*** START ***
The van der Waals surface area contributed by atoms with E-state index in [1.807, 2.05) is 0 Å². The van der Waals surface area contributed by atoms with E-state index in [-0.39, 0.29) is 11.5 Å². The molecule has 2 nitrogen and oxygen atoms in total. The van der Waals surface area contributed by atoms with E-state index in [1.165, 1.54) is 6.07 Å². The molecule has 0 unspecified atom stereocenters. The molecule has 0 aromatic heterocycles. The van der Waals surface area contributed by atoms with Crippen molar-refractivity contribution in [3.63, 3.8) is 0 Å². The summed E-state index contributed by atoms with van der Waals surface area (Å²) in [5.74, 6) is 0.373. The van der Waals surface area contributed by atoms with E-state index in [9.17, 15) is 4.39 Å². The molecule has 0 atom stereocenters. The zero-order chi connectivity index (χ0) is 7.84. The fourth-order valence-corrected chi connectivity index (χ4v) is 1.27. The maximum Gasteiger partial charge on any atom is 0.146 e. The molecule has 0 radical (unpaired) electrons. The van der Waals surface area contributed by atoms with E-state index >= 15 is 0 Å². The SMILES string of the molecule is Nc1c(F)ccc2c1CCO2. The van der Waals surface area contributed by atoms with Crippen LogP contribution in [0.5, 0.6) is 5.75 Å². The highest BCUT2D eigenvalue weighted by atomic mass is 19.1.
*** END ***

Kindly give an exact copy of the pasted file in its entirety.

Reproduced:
The van der Waals surface area contributed by atoms with E-state index in [1.807, 2.05) is 0 Å². The van der Waals surface area contributed by atoms with E-state index in [-0.39, 0.29) is 11.5 Å². The molecule has 2 nitrogen and oxygen atoms in total. The van der Waals surface area contributed by atoms with E-state index in [1.165, 1.54) is 6.07 Å². The molecule has 0 unspecified atom stereocenters. The molecule has 0 aromatic heterocycles. The van der Waals surface area contributed by atoms with Crippen molar-refractivity contribution in [3.63, 3.8) is 0 Å². The summed E-state index contributed by atoms with van der Waals surface area (Å²) in [5.74, 6) is 0.373. The van der Waals surface area contributed by atoms with E-state index in [9.17, 15) is 4.39 Å². The molecule has 0 atom stereocenters. The zero-order chi connectivity index (χ0) is 7.84. The fourth-order valence-corrected chi connectivity index (χ4v) is 1.27. The maximum Gasteiger partial charge on any atom is 0.146 e. The molecule has 0 radical (unpaired) electrons. The van der Waals surface area contributed by atoms with E-state index >= 15 is 0 Å². The SMILES string of the molecule is Nc1c(F)ccc2c1CCO2. The van der Waals surface area contributed by atoms with Crippen LogP contribution in [0.5, 0.6) is 5.75 Å². The highest BCUT2D eigenvalue weighted by atomic mass is 19.1.